El Paso Catholic Church Suspends Charitable Work in Mexico Because of Violence
December 31, 2008Texas Charities Curb Mexico Outreach Amid Violence
At least two church groups have chosen not to send members over the border to aid the poor because of the ongoing drug cartel war.
"It pains us. The violence is out of hand. We actually had a parishioner who was kidnapped, so it's too close to home," said Monsignor Arturo Banuelas, of El Paso's Roman Catholic diocese.
Banuelas, whose young nephew was shot and killed in an ambush in the west coast state of Sinaloa earlier this year, said parishioners from El Paso would normally make trips to a city jail and several missions around Juarez to deliver food, clothing, blankets and Christmas gifts at this time of year.
But because of the ongoing drug cartel war--more than 1,300 people have been killed in the city of 1.3 million this year--he canceled the church's outreach.
Officials with the Abundant Living Faith Center in El Paso also have canceled trips to orphanages and local ministries in Mexico that aid Juarez's poorest.
Pat Rodriguez, the center's outreach director, said her church group has been forced to wait for aid organizers from Mexico to cross the border and pick up supplies. And even that effort has waned as the violence in the sprawling city across the Rio Grande has mounted in the last year.
“Some of them don't come now," Rodriguez said of her Mexican colleagues. "I'll go two or three weeks, or even a month without seeing them."
Rodriguez said before the situation in Juarez became so volatile, aid workers would make weekly trips to her church's food pantry. But criminals have forced many of those groups to scatter or dramatically reduce their own efforts amid threats of violence, she said.
Both Rodriguez and Banuelas said their churches have historically taken youth volunteers to pass out food or do community service, but the risk is simply too great now.
For Banuelas, the final straw came this summer when a youth group returned from an outreach mission south of Juarez. Shortly after the group left, more than a dozen people were killed in the same small town.
"So we just decided that it was too dangerous," Banuelas said. "If it was just persecution against the church, or against what we believe, I'd be the first one there." But he said, "It's just drug and cartel violence."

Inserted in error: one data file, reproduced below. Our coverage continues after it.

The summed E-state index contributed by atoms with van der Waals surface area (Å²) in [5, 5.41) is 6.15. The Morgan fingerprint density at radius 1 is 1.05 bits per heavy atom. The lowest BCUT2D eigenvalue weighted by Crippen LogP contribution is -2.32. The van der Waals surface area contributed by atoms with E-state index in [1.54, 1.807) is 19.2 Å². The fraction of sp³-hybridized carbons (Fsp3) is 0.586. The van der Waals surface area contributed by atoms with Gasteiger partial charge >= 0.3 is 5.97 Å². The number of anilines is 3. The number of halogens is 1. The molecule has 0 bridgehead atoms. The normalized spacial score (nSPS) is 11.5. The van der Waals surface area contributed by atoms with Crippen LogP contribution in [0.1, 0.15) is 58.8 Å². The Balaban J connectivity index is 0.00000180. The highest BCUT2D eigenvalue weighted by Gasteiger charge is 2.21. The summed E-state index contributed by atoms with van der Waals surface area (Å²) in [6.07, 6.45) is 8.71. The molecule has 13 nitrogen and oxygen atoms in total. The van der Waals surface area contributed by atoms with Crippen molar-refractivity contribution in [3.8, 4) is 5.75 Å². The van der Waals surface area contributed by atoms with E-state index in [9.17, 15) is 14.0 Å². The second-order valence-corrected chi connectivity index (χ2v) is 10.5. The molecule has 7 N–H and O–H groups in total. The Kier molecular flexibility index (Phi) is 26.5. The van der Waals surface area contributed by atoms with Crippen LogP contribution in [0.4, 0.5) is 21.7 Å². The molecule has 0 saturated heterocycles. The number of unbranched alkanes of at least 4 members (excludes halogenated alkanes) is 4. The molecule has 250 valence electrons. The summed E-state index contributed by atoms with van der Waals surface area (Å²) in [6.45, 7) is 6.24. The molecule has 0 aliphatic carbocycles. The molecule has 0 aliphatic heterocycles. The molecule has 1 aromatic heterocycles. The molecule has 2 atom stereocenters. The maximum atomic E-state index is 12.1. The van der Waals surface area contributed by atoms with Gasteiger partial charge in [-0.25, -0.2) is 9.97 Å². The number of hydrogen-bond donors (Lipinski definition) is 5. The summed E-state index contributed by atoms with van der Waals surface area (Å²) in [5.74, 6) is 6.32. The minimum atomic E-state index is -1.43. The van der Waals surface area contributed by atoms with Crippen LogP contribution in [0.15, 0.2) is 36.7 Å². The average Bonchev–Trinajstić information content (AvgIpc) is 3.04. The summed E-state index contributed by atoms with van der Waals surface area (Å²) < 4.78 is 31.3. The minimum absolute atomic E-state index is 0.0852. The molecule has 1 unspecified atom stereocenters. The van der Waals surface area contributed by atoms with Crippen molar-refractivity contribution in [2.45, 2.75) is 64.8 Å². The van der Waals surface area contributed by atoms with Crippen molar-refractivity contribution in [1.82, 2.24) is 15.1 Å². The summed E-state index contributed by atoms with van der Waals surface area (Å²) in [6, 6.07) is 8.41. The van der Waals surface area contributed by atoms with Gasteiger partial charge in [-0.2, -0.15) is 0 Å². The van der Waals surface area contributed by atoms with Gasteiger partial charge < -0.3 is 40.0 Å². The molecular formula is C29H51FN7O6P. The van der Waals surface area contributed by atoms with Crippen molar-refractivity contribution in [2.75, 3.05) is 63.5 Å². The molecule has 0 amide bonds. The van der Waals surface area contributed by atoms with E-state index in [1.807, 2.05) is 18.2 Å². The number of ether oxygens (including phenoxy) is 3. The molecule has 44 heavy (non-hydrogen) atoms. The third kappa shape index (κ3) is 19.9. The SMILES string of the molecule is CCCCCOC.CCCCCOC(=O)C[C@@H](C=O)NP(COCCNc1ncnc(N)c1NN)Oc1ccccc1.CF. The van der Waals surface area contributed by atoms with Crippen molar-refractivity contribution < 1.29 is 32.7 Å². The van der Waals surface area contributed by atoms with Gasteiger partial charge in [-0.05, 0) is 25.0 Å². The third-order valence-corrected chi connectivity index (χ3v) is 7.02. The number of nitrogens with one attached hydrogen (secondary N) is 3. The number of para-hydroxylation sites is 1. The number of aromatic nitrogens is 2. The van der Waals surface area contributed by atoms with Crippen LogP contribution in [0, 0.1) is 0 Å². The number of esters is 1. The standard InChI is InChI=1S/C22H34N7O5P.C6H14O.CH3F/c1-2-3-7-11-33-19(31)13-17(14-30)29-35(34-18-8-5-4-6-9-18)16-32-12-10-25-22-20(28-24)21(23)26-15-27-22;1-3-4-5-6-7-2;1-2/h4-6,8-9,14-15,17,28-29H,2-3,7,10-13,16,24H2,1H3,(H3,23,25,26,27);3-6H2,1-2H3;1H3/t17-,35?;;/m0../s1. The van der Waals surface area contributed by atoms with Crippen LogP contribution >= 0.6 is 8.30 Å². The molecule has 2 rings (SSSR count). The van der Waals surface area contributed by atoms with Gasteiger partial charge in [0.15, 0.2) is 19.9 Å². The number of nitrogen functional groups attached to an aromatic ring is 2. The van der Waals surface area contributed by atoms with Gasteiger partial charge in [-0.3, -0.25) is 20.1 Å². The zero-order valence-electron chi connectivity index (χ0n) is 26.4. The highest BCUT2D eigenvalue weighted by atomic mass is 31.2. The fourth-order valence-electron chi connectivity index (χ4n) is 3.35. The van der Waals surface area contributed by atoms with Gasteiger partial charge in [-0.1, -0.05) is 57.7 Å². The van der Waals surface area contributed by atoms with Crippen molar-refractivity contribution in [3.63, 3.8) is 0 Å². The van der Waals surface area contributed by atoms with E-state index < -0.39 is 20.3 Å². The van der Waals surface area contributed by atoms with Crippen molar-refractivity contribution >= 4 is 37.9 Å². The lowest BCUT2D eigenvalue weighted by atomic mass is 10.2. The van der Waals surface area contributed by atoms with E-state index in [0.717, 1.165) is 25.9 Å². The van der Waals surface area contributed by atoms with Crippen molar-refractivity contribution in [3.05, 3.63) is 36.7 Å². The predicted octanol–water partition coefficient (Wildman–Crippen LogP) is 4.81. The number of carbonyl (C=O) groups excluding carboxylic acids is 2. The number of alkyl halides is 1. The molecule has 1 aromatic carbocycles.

Warring cartels have been fighting for control of the city's lucrative drug and human smuggling trade. Mexican authorities have stationed thousands of soldiers and additional police officials in the city, but the fighting has only intensified.
Armed robberies and kidnappings for ransom have increased across Mexico. Officials estimate that more than 5,300 people died in Mexico in organized crime-related slayings in the first 11 months of 2008.
Despite the violence, Banuelas said many of his parishioners still want to go to Juarez. Instead, he has directed their efforts at impoverished communities in and around El Paso.
He estimated that thousands of people in Juarez are likely to be cold and hungry this winter because so many local charities in El Paso are too afraid to cross the border and help.
George W. Grayson, a Mexico expert at the College of William and Mary in Virginia, said the churches' fear is well-founded and likely to continue until the Mexican government regains control of Juarez.
"One speaks of failed states, Ciudad Juarez is a failed city," Grayson said. "It's a no man's land. It's totally out of control."
Grayson said more than 500 street gangs are thought to be working for the powerful and violent Juarez cartel and terrorizing the city. Until that changes, the city's poor will continue to languish, Grayson said.
Though Grayson said aid groups from El Paso or elsewhere aren't likely to change the overall poverty situation in Juarez, "every little bit helps."
Making things worse this year, Grayson said, is that officials in Mexico estimate that as many as 5,000 businesses have closed since violence started to spike earlier this year. That likely translates to more people who would need help from anyone who can offer it, he added.
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